“Old men cannot summon me; only maidens may do so. It was her will, her words, her way.” Fallon felt dismissed and bridled under the implication.
But Tieve answered, “The old man spoke true. Our village is dying, only you can help us.”
“What does a maid care? You are young and strong.”
“The illness is taking the old and young alike. And I may be young and strong, but my grandmother is not.”
Fallon knew nothing of Tieve’s grandmother. He knew little of Tieve other than he was told that she could perform as he needed, but she was surprising him. He’d expect her to bolt when the creature had been summoned and anticipated dealing with the problems that might be caused by himself. But the young woman proved to be more resilient than he’d expected.
The presence, which had seemed to be pacing, stopped. The voice came strong, “You care for your grandmother?”
“Of course I do. She taught me the witching ways.”
“I don’t care much for witches.” The pacing seemed to be back again though Fallon could still see nothing in the darkness.
Fallon’s baritone answered, “You don’t seem to care much for anything at all.”
The pacing stopped. “I will not speak to you. Answer again and I shall leave.”
Fallon’s mouth closed and he looked to where Tieve stood. He felt frustrated by such powerlessness, but it relied on her now. She asked, “Why should you not answer to the truth?”
The pacing returned. “I answer to who and what I will.”
“You speak of truth and love, yet you seem to know neither.”
“I know more than you shall, child.”
Fallon could almost see the twinkle in Tieve’s eyes. He remembered that they were green, he’d thought them lovely combined with her auburn hair. “Then why do I have the power to summon you?”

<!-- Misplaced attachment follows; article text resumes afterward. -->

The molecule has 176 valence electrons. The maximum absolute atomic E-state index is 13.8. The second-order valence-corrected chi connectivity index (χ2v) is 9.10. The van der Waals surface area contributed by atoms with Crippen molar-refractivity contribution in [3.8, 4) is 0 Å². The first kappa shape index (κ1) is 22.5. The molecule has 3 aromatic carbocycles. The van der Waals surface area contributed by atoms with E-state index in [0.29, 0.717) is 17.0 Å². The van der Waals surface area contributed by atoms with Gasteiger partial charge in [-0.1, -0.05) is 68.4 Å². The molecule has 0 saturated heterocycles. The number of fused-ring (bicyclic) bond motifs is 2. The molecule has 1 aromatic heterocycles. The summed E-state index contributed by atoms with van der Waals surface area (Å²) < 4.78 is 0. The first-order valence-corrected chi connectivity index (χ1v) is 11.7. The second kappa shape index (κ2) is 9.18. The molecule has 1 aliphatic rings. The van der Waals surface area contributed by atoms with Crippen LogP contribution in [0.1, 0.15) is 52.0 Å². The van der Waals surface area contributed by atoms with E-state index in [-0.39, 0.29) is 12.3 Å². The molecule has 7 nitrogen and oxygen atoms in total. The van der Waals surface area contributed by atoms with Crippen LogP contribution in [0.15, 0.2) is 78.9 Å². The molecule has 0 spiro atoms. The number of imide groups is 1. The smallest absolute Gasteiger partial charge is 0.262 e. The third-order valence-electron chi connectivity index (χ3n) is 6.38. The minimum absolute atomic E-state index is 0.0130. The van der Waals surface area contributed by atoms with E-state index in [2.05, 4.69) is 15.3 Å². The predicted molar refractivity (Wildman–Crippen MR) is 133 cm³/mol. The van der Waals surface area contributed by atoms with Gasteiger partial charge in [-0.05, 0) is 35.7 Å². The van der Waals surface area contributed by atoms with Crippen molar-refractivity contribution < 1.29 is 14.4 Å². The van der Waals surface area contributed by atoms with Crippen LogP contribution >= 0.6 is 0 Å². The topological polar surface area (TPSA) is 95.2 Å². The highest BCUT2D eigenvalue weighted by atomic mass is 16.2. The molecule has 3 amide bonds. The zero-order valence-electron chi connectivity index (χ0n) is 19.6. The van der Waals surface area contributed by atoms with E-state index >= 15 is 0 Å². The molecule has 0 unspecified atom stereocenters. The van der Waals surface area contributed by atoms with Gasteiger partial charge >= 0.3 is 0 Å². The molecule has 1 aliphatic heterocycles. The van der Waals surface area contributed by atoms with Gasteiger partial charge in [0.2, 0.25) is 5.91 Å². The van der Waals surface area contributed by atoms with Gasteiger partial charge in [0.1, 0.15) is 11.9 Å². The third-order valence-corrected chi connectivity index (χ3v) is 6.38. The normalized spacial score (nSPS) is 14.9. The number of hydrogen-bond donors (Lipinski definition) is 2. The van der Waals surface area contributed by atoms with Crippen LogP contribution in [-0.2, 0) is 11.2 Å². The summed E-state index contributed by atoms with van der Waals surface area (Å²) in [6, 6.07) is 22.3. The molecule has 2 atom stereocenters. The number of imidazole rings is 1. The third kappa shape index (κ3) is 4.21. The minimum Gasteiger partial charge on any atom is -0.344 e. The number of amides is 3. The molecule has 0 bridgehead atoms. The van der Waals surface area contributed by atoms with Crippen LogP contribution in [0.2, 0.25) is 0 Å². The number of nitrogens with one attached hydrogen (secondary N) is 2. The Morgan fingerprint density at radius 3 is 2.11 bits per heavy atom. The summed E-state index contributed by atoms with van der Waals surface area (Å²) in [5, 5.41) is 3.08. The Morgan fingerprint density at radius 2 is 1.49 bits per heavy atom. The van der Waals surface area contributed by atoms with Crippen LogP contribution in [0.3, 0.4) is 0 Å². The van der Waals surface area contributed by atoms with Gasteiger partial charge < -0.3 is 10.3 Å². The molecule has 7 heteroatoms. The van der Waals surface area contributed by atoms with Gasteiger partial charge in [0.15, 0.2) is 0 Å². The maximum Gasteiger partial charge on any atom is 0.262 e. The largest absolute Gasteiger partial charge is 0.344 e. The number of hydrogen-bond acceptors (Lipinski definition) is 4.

The pacing stopped again. He could only see it in his mind, but Fallon imagined the creature facing Tieve. “I have countless years of wisdom and power…”
“Yet you answer a maid’s call. It’s common knowledge that all of your kind do.”
Fallon could hear the bristling at such an accusation, probably because it was true. “What do you want from me?”
“Why should I cry?”
“Cry for yourself if you must. Cry for my grandmother, who might die of illness. Who will certainly die someday. Cry for the old man here, who can do nothing but watch as we negotiate what might save the village. Cry for whatever your heart desires. I care not.”
“What do you care for, maid?”
Fallon waited for her answer. How he wished he could advise her. She hesitated but then said, “I care for my grandmother. I care for my mama and papa. I care for my brothers and sister. I care for all those suffering.”
“If you care so much, why take payment?” The voice was sharp and biting.
“Caring does not mean foolishness.”
Silence reigned and Fallon longed to end it. He had so many points to raise. So many things to say. This whole operation had been his plan in the first place, yet he knew the threat to leave hadn’t been an idle one. So he remained quiet, letting it reign.
Finally the flames of the candles reignited and for the first time, Fallon saw what he’d summoned in full form. The creature faced Tieve, its chocolate brown eyes connecting with hers. Its coat of pure white shone in the light, almost so bright as to blind.
Unicorns were truly as beautiful as the legends said.
“Alright, I shall cry for you, maid.”
“Tieve,” the young woman smiled in response.
“Tieve,” the unicorn answered.